To say that Tampa Bay area school officials are upset about the University of South Florida’s plan to end its undergraduate teaching degree programs would be an understatement.
“The word ‘detrimental’ has been used several times,” said Dunedin Elementary School principal Kerry Wyatt, a College of Education alumna. “I’m going to use the word ‘devastating.’”
Rather than sit back and wait for the inevitable end, though, education leaders from throughout Tampa Bay area decided to look for ways to influence — and perhaps reverse — the outcome. More than 200 of them, including Wyatt, gathered Friday morning on a Zoom call coordinated by the Pinellas Education Foundation.
For an hour, they detailed the important role that USF has played in preparing teachers for children in all its surrounding counties, and spoke of the hole that would exist if the option were to disappear. Area districts get about a quarter or more of their new teaching hires annually from the program, in addition to receiving dozens of interns who help classrooms while getting hands-on training.
“They come in ready, passionate, qualified and energetic to work with students,” Edwina Oliver, principal of Booker Elementary, a Title I school in Sarasota County, said of the USF grads she hires. “I don’t see how the value of this (potential closure) is going to make a difference with kids.”
One by one, the speakers observed that the area has a shortage of qualified applicants for teaching vacancies, suggesting more support is needed for a top-notch undergraduate degree program that can funnel educators into high-demand subject areas. Without strong schools, many added, the economy will suffer — a fact highlighted in recent months by state officials who have tied school reopening directly to economic success.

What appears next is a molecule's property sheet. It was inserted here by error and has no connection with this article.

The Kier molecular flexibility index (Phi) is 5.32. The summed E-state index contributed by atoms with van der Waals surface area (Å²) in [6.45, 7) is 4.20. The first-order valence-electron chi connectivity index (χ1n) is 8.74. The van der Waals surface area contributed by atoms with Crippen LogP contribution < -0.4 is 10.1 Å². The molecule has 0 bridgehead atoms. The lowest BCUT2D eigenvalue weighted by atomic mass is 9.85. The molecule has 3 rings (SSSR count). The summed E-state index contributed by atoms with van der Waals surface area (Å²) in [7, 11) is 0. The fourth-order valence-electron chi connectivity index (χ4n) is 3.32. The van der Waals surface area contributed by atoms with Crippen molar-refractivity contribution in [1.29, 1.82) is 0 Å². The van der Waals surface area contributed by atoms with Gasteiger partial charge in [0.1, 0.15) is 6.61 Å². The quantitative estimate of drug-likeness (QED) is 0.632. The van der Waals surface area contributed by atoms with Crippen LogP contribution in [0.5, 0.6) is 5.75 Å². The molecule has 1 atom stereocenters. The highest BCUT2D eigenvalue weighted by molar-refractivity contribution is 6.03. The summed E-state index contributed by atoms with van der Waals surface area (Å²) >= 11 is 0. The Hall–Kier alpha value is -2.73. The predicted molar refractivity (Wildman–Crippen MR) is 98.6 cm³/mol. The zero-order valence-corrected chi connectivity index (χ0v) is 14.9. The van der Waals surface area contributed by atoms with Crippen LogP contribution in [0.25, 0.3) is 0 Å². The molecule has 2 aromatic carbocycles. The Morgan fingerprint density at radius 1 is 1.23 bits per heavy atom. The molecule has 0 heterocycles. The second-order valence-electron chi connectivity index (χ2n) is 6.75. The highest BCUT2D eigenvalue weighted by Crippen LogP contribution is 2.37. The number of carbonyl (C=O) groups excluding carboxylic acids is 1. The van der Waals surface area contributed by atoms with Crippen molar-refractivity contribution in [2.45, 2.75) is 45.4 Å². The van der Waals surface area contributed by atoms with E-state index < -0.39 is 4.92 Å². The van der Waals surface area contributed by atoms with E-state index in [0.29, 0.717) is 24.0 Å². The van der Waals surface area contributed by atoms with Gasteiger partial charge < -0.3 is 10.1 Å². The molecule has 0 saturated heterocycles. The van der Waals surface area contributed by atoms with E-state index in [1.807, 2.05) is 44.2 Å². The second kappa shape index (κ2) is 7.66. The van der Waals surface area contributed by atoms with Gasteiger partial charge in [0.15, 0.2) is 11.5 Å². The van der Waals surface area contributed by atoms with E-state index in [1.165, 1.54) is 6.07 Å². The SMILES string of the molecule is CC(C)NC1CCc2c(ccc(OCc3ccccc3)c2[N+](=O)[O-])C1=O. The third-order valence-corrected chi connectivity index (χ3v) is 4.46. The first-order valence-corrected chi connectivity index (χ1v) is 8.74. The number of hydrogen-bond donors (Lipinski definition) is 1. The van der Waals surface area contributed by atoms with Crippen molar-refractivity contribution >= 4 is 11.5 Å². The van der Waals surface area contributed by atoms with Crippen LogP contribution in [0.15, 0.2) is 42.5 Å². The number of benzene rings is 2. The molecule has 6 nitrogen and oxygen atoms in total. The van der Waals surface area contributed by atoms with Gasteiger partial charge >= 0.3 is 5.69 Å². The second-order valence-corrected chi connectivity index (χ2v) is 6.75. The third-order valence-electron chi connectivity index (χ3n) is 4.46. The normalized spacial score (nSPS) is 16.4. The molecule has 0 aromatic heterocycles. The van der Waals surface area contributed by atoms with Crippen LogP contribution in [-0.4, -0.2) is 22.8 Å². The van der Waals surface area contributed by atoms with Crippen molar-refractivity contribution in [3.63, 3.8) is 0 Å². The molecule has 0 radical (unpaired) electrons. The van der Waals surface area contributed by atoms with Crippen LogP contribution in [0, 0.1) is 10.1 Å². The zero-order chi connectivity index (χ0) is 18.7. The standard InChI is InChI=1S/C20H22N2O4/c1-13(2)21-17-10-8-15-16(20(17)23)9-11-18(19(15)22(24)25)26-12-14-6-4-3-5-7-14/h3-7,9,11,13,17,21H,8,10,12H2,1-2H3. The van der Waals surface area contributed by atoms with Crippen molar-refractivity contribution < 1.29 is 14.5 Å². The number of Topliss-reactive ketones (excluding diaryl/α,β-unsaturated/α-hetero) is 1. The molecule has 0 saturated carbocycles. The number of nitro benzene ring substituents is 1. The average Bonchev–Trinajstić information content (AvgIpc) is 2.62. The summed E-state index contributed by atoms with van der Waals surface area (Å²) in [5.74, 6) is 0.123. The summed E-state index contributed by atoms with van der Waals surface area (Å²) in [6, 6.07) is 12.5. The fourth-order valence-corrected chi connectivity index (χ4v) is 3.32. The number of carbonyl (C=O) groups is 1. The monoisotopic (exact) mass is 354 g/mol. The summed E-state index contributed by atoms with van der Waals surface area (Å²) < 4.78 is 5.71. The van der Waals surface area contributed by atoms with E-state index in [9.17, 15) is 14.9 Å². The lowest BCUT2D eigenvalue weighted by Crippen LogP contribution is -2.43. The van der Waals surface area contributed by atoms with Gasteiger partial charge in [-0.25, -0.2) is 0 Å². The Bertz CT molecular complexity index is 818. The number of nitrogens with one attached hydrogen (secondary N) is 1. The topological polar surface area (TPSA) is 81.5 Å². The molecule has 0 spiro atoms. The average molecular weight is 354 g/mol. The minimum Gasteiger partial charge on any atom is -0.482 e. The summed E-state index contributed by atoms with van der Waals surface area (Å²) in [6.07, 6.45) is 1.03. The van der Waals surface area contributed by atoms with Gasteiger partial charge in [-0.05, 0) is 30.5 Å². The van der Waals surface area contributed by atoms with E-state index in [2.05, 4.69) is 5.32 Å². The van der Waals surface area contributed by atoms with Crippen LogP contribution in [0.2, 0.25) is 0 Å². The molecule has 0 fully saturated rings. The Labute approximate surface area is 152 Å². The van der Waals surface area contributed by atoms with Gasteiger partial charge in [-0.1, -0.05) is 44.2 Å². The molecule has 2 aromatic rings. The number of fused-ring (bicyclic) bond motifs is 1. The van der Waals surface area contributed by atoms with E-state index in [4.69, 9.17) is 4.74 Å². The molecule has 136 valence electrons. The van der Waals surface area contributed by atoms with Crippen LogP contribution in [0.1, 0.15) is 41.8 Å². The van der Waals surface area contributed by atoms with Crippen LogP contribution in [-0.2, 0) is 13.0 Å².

“To eliminate a program that is beneficial to all of us is really one we don’t need to happen,” Polk County superintendent Jacqueline Byrd said.
In a message sent to the teleconference, United Faculty of Florida executive director Marshall Ogletree said USF’s College of Education faculty stands with the districts' efforts to halt the closure, and asked what it could do to help.
Judith Ponticell, interim dean of the college, sat through the entire conversation until Pinellas superintendent Mike Grego asked for her response. She made clear her desire to work with the K-12 school system to ensure the partnerships between them continue.
Hearing input from so many practitioners in the field the college serves “helps us in our planning process,” Ponticell told the group. “This is in its earliest, earliest stages.”
The College of Education must deal with its declining enrollment, she said, as well as its operating deficits. At the same time, she added, it must find ways to ensure the pipeline of teachers to local schools continues.
“We have no intention of abandoning teacher preparation,” Ponticell said. “We want to be your partner, to continue to be your partner.”
Grego encouraged the university to take the lead in the discussion moving forward, and said the districts “hope we can be part of the solution.” If other major universities can maintain strong undergraduate education programs, he said, USF should be able to do it too.
Former USF president and Florida education commissioner Betty Castor expressed optimism that Friday’s event could yield positive results.
“This is exactly what we need to send the message of the value of the College of Education,” Castor said. “Hopefully, this discussion will be a bridge to the university to consider other options that may be available.”